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you love, but most Nigerians, out of

ignorance and illiteracy, think sight is their

making. They refused to understand that it

could be anybody.

“On the flip side, there are people so

compassionate, especially the women. They

are ready to assist and sacrifice for

physically challenged people, even to their

own detriment. Sometimes, people want to

pay my fare and would feel bad when I

reject such assistance,” he noted.

Speaking on the fate of disabled persons in

the developed world and in the Third World,

he thundered: “The gap is wide apart. The

disabled are treated like kings with special

provisions inside the buses, trains, banks

and other places. The state and country

provide for them and will never trample

upon their rights.

“Most of my colleagues working in Nigeria

face many difficult challenges that we don’t

experience in the US. They marginalise the

disabled in the offices in Nigeria. The

machine I use in the US is not even in

Nigeria. We have so many benefits overseas.

“The cell phone I use now is a special

customised iphone. It is more than a phone

to me because everything is encompassed

in it. But how many blind persons in Nigeria

can afford $1225, well over N300,000 to buy

a phone?”

Turning point

He also spoke on how his transformation

came about. “From day one, I was always

determined and dogged in all things I do. I

don’t want sympathy; I don’t want people to

attribute my mistake to my blindness. After

graduation, I did my NYSC in Rivers State

with the resolution to turn things around.

“I was serious, focused and never gave out

any opportunity to come out the best corps

member. Luckily, I was posted to serve with

the Shell Oil Company and I resolved to be

generous to those with similar problem. I

spent almost my earnings on challenged

persons.

“I visited less-privileged homes in Port

Harcourt, got involved in enlightenment

campaigns to educate people on

stigmatisation and marginalisation of the

disabled. I emerged the best corps member

in the state, received national award with an

employment opportunity and that was how I

came to Abuja to join the Ministry of

Foreign Affairs.

“God supported me to climb from one level

to another. I was posted to work in the

United States in the Nigerian Permanent

Mission in the United Nations and after one

year I was moved to head the Trade and

Investment Department in the Nigerian

Consulate. I always do things extraordinarily

to ensure nobody blames any mistake on

my deformity. I have been from one glory

and one level to another,” he said.

Unfulfilled ambition

In spite of his achievements, he regrets that

he can no longer fulfil his childhood

ambition of becoming a trader.

“As an Aba boy, I like trading. I had made up

my mind that schooling was just to obtain a

degree and that I would start a business at

Ariaria market.

“That was my dream as an Aba boy, but the

blindness became a turning point in my life

because I had no option than to continue

studying. I got my PhD. in less than 10 years,

doing all my programmes full time.

“It has not been easy, especially in Nigeria

where people see disability as a stigma,

curse and failure. But my happiness is that

many of us have been able to turn around

the impression and let them know that it is

no longer so, though it is difficult to wipe it

out in their hearts.

“I emerged the best out of 193 countries in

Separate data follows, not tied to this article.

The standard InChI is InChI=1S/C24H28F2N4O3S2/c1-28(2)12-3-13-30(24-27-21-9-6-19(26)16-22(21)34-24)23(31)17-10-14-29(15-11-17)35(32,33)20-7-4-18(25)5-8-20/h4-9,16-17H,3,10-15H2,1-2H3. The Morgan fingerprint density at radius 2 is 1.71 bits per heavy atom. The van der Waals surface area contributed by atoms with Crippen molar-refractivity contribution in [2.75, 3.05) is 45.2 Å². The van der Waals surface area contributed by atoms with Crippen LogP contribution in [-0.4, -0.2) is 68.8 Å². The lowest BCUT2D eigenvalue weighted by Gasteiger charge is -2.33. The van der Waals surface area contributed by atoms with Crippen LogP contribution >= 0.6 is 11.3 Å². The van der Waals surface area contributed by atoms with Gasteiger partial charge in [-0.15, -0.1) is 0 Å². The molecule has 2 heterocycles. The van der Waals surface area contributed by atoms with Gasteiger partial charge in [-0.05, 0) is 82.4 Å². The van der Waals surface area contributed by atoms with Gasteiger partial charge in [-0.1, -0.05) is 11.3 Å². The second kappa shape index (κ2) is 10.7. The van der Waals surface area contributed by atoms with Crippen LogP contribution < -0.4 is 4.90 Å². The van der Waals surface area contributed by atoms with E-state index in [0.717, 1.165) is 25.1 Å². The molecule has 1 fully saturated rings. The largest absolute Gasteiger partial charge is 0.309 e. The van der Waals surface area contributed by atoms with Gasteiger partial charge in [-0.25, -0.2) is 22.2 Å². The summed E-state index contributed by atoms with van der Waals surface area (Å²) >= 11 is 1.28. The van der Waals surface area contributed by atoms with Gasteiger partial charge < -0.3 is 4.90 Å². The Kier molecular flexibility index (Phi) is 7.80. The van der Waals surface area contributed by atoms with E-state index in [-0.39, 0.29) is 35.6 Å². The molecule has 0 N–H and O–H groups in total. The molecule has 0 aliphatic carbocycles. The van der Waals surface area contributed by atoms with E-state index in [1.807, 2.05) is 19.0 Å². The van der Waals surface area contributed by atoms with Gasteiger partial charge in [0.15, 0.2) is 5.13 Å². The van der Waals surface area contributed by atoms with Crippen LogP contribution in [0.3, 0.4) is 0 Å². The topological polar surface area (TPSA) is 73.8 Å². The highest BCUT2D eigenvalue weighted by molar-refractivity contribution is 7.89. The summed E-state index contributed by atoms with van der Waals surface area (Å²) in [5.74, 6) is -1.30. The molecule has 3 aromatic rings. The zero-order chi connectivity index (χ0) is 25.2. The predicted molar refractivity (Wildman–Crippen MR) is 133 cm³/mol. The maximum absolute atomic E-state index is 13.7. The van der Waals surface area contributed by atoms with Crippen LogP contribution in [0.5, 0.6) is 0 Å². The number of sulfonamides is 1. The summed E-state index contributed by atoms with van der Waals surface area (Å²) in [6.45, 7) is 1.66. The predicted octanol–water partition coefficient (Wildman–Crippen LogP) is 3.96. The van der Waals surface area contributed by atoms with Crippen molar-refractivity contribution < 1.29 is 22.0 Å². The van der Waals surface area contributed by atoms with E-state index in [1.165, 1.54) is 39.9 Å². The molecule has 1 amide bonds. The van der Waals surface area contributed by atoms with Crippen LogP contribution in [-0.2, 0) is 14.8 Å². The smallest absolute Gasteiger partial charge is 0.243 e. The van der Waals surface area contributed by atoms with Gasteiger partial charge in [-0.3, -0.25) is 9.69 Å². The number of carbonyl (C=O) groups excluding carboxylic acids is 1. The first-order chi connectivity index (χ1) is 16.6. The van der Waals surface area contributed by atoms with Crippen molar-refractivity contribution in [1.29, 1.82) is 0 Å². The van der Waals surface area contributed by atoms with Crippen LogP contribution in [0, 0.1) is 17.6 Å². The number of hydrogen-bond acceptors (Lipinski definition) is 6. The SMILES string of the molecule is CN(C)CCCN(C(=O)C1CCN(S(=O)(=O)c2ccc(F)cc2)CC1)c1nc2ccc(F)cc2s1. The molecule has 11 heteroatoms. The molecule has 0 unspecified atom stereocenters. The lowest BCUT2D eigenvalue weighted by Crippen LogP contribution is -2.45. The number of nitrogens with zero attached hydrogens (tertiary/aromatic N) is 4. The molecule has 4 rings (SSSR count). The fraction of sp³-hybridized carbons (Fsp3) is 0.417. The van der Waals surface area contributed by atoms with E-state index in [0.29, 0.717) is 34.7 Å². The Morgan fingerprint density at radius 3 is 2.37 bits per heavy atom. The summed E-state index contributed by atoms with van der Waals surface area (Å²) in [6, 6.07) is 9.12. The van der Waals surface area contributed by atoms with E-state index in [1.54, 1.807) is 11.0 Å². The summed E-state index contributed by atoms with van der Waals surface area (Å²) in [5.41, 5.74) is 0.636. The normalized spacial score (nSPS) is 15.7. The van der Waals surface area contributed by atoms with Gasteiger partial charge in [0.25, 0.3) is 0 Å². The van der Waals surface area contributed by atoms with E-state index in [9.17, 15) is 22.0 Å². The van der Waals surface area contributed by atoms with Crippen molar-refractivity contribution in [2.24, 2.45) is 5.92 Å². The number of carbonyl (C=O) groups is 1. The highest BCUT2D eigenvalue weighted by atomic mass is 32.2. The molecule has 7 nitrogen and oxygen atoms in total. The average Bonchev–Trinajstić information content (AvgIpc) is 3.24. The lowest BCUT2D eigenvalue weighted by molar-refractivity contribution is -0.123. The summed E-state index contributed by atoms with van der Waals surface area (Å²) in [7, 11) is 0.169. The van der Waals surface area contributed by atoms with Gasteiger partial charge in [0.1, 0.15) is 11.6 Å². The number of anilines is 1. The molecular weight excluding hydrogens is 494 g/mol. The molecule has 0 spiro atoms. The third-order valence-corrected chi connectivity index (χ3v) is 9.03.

the Society of Foreign Consuls in the United

States. The first runner-up was sighted; he’s

from Paris. It was an open forum but I know

that if it is in Nigeria, people will doubt my

capabilities to be given the appointment,” he

noted.

Having scaled many hurdles to climb to the

top, Dr Chris has one ambition: to become

the president of Nigeria.

“I know, God willing, I will be able to find

myself in a bigger elective position one day.

If I find myself as the President of Nigeria, it

will not be a big deal to occupy the position.

I know one day, I will be privileged to be the

first blind President of Nigeria. I have no

iota of doubt that it will happen,” he said

joyfully.

 

Difficulty finding a wife

Usually, a blind man might have some

difficulty finding a wife. But such was not the

case with Dr. Nwanoro. He informed the

reporter that eight ladies fought the battle of

their lives all in a bid to walk down the aisle

with him.

He said: “Some people have challenges

about relationship, but I didn’t. When I was

about to marry, I had about eight ladies

waiting for me. They were all too close to

me; perhaps, they saw something in me. The

only problem I encountered was who to

marry among the eight ladies. It was so

serious that I had to even seek the face of

God through prayer and fasting.” “When I met my wife, she was so much comfortable for marriage with me. But at apoint, her parent, brothers, sisters refused her marrying a blind man. They wondered

why a beautiful lady should settle for me.

They accused me of hypnotising her with

juju and even attempted delivering her from

the devilish juju. “The pressure, sincerely, was so much on her but she stood her ground. I was not bothered while the drama lasted since I had many other options. The highpoint of it was when her uncle left Abuja to convince her against the marriage, warning her that she would die poor, marrying a blind man. “She became so confused, especially when they told her to drag me to one church or spiritual home to restore my sight. Informing me of such decision almost cost her our marriage but for the intervention of my friends. Frankly, she is a very wonderful woman and we are now blessed with wonderful and beautiful children, all living with me in the US,” he said.

 

Advice to persons living with disability

As a man, who passed through hell and burning furnace to build himself into an international brand, his wealth of experience would certainly serve as a motivation to others in what many of them would regard as a hopeless situation. “I want to encourage the physically challenged, especially the blind and those who will still join us in future, that blindness or disability is not the end of the world. They should be happy in every situation and not look at the problem but upon God who can turn around one’s life.

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Rancy Jay